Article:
Friday, January 25, 2013

Value = Quality/Cost

Over Christmas break down in the Yucatan Peninsula, I read Dr. Toussaint's book "Potent Medicine." He reminded me of the old equation for value: Value = Quality/Cost. Increase quality and reduce cost and you increase value to the customer. Great concept.

My company, a large healthcare system, defines the 'Quality' part of the equation as Outcomes x Safety x Service. I think that's a great way to look at quality in healthcare.

Taken together, the two equations are: Value = (Outcomes x Safety x Service)/Cost. If you, like me, are in a position of leadership responsible for engraining a lean mindset in a healthcare organization, keep in mind that you will want to connect the dots between each of these components of value. If you don't, there's a distinct possibility that nobody will.

Also, you will want to focus on building the habits needed for increasing value via quality improvement and cost reduction. One keystone habit is the use of PDSA to test ideas when an opportunity for improvement is identified. If you can hardwire that habit, it will set the stage for other positive habits to flourish. Habits such as: going to the gemba to find OFIs, using 5-Why? to get at root causes of problems, and engaging teams of people in problem-solving. To help hardwire PDSA as a habit, another habit, the coaching of PDSA, is critical. Or, to simplify the whole thing a bit, just start talking about, teaching, modeling, and using PDSA all the time for everything.

Improve value. Connect the dots. Hardwire PDSA as a habit. Be a great lean leader.

Sunday, January 13, 2013


I'm really liking The Power of Habit:  Why We Do What We Do in Life and Business by Charles Duhigg.  Taken along with the Mike Rother's Toyota Kata, you have the basics of what it takes to create a continuous improvement culture.

For clarity's sake, I define a continuous improvement culture as an environment in which we strive to improve every process, every day, with everybody involved.  No improvement is too small, we don't batch all our improvements into big projects, and anybody in the organization can be an improvement leader.  For more information on this concept applied to healthcare, see Graban & Swartz' book Healthcare Kaizen.

Anyway, in Duhigg's book, the habit-building loop is presented.  It has three components:
  1. Trigger:  this is the cue to perform a routine
  2. Routine:  this is the standard steps performed to arrive at the desired result
  3. Reward:  this is the payoff for performing the routine on-cue
When these three elements are in-place and clearly related, a craving eventually forms.  This craving causes the habituated person to anticipate the reward at the trigger point, even before performing the routine.  This phenomenon is the indicator of a well-formed habit (for better or for worse!).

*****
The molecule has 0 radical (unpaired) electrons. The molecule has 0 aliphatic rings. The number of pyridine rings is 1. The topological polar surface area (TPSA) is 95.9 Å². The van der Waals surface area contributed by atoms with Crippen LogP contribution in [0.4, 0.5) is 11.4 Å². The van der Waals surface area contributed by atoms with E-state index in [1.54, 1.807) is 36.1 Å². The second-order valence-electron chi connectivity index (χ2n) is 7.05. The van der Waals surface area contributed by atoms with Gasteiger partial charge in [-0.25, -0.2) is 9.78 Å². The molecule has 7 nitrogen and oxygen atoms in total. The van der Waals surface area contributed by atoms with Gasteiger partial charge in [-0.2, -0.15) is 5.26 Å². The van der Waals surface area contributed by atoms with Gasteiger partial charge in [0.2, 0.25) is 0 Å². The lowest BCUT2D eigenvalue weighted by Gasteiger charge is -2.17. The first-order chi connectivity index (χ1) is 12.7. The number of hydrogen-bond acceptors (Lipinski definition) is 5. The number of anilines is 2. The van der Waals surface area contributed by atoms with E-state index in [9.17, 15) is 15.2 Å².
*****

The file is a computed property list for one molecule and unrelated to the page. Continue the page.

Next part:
While Duhigg's book is about the science behind habit-forming, Rother's book is about the habits needed to drive continuous improvement.  Specifically, he emphasizes two habits (he uses the term 'kata'):
  • Improvement Kata:  this is a 4-step routine that helps us 1) see the ideal condition to which we strive, 2) study the current condition to see our gaps, 3) set a short-term target condition to pursue that is on the path to the ideal condition, and 4) pursue the target condition using PDSA (another 4-step routine).
  • Coaching Kata:  this is a routine, drawing upon the Socratic Method of teaching (asking questions instead of giving answers), that is designed to reinforce the proper execution of the aforementioned Improvement Kata.
So, how do we put in place the three elements of the habit-building loop for the two kata?  How do we create a craving for the kata?  The routines (element #2 of the habit-building loop) are established by Rother's book.  The other two elements, triggers and rewards, are TBD for me personally.  Some thoughts:
  • Triggers:  eventually, the ideal would be that the trigger is the detection of a problem/gap/opportunity for improvement, but in the short-term, more artificial triggers may be needed (i.e. require each manager to perform one PDSA cycle per month...not a long-term solution, but can get the ball rolling in the short-term).
  • Rewards:  eventually, the ideal would be that the reward would be the intrinsic motivators of mastery, autonomy, and purpose (see Daniel Pink's Drive), but in the short-term, more artificial rewards may be needed (i.e. gamification:  badges, achievements, recognition, compliance tracking, small gifts, etc.)
This type of habit-building is tricky business.  Culture change is hard.  It takes a wide range of knowledge, organizational finesse, and a lot of trust and patience on the part of senior leadership.  But the payoff is huge.  A culture of continuous improvement is the best, most sustainable competitive advantage available.